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I’m a fan of lines in a song that have a kind of effortless run-on cadence, that perhaps don’t have a concrete rhythm you can latch onto, but they have a natural speech-like flow and they just work (Joni is the queen of this). This is not what I’m referring to when I say, “trim the fat”. We often fill lines – for the sake of the melody or rhythm we want – with empty words or phrases like “that” “which” “sort of” “kind of” “just” “one of those things” — I have a long list of these fluff words.

Comb through your lines and ask yourself, “What are the important words in this phrase, and what’s fluff? What can I cut to enhance what’s great, while maintaining the meaning and general flow?” This is developing immediacy. Look at the simple difference between “I sort of feel like” and “I feel” or “I am”. The latter two are direct, more immediate than the former. Maybe you’re writing a song that meanders and wants to be vague – great. Everything works somewhere. But for most other times, I’m personally a fan of immediacy, especially in a culture that uses words like “amazing” and “awesome” to describe anything from Machu Picchu to filling out your W-9 (tax forms).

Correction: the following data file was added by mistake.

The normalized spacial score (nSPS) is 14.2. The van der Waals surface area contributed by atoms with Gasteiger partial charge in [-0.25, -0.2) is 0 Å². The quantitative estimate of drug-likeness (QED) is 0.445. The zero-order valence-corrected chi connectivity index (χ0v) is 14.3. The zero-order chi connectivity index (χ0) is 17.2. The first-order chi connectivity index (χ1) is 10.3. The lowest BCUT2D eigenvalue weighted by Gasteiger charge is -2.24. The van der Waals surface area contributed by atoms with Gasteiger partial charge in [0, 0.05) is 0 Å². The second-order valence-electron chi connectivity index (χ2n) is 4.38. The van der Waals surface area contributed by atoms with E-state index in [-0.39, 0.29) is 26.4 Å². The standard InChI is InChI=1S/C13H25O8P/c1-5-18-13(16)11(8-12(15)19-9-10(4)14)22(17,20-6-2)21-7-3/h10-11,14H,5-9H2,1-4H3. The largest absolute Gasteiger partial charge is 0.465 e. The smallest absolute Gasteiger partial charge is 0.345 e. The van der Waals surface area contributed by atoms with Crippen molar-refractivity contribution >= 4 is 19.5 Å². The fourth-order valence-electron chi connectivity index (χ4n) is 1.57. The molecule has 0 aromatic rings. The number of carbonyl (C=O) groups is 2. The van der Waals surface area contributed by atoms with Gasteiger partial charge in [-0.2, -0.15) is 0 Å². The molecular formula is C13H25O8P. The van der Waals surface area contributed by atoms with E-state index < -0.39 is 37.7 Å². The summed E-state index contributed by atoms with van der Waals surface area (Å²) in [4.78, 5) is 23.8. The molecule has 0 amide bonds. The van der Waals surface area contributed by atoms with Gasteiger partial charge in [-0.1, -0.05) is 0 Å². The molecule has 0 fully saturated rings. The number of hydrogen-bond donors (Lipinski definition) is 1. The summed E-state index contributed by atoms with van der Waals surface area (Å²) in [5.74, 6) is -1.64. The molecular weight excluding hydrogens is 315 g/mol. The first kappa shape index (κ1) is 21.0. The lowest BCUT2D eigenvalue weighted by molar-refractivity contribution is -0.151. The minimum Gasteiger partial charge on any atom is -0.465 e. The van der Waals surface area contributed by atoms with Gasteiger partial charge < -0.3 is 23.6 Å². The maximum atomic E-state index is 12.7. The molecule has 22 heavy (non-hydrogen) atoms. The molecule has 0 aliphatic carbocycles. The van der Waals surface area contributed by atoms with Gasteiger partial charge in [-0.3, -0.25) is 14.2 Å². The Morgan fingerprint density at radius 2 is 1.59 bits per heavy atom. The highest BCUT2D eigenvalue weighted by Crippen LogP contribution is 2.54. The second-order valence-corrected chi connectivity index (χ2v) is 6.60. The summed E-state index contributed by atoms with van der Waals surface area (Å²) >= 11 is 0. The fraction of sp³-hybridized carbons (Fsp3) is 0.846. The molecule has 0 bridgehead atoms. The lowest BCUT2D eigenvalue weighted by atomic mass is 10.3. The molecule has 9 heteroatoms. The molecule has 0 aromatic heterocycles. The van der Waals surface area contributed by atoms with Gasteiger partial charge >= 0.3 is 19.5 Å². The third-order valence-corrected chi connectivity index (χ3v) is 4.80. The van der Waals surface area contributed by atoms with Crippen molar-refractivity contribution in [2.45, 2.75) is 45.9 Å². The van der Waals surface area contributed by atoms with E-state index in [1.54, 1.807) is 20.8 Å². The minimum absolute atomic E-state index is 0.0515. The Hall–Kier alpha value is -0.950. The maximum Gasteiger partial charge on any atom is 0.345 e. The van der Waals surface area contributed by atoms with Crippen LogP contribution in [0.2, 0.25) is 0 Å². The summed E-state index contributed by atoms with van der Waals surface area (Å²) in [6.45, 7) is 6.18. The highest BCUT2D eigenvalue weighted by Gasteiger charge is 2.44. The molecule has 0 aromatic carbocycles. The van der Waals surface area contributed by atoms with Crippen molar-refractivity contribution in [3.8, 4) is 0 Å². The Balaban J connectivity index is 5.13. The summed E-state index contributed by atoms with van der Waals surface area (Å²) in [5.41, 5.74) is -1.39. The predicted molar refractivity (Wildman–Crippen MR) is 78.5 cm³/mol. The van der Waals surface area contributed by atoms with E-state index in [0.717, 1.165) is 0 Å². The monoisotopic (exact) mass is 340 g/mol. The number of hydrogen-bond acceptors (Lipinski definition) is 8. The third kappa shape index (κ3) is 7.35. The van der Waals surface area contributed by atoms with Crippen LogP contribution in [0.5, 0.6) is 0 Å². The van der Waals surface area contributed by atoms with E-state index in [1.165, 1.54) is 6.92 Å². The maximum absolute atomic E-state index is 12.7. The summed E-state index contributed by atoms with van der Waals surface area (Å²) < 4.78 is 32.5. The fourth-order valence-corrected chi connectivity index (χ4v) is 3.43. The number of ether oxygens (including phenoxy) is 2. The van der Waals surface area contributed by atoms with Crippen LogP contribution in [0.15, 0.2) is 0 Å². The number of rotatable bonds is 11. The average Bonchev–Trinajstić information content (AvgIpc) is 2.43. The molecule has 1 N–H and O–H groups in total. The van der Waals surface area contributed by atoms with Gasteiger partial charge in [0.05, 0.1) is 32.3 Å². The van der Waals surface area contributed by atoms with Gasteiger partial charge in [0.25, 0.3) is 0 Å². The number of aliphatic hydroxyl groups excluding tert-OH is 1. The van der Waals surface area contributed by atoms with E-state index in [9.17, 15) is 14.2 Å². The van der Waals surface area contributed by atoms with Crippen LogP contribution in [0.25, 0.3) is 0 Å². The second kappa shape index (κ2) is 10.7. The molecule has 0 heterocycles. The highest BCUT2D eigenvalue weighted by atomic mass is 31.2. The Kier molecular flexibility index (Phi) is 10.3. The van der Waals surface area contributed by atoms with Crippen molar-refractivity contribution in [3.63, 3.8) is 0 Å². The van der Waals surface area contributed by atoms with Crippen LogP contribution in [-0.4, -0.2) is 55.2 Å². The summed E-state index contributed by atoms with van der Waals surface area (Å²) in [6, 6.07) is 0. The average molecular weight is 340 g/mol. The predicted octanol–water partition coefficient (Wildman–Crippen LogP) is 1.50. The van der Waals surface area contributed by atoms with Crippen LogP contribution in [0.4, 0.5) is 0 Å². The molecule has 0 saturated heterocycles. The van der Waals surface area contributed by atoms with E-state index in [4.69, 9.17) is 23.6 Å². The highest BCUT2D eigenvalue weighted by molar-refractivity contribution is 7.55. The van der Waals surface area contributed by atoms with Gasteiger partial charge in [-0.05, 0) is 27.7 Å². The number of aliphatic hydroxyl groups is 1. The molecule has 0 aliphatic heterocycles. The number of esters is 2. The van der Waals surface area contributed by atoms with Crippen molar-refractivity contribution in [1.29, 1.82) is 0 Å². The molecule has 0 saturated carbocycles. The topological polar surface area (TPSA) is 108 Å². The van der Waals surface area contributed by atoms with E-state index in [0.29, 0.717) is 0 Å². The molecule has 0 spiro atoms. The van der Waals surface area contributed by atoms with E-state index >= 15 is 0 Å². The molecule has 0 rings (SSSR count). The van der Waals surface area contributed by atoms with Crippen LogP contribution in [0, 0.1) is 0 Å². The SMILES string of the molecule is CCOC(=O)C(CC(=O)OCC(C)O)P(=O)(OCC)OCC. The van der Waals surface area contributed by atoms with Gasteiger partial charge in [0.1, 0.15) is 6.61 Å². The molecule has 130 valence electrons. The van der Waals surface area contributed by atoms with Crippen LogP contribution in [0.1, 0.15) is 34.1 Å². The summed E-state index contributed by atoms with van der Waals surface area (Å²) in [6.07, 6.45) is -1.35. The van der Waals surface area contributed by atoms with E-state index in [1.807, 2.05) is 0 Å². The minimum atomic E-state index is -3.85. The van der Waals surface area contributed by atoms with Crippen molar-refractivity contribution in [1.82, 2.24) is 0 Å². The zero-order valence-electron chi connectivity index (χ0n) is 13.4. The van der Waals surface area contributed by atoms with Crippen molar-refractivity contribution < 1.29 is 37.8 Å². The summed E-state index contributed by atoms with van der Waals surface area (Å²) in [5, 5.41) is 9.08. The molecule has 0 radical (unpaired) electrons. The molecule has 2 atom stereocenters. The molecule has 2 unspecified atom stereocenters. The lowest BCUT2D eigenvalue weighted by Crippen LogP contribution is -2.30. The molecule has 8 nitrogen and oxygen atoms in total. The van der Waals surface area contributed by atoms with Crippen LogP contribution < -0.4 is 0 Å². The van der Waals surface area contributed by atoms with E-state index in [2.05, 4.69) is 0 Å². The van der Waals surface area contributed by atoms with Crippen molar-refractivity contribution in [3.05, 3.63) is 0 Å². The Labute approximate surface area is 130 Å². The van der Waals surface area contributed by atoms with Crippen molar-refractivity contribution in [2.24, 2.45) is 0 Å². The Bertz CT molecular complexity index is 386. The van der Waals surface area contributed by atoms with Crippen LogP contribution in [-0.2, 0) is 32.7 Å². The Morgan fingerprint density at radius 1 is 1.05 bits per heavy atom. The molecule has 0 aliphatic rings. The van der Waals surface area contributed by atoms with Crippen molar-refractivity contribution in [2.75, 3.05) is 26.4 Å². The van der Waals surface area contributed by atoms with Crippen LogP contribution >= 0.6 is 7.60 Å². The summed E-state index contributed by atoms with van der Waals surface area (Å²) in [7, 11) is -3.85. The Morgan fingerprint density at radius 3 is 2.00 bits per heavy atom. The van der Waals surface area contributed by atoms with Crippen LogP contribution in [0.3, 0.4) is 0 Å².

Developing a habit of succinct, meaningful word choices will serve you well, not just in your songwriting but in your day-to-day communication as well. Cut out the words that take away from immediacy, and choose words that speak directly and closely to your feeling.

Michelle Willis. Photo: David Goddard

Michelle Willis. Photo: “Part of the joy and sorrow of life is its uncontrollable chaos.” David Goddard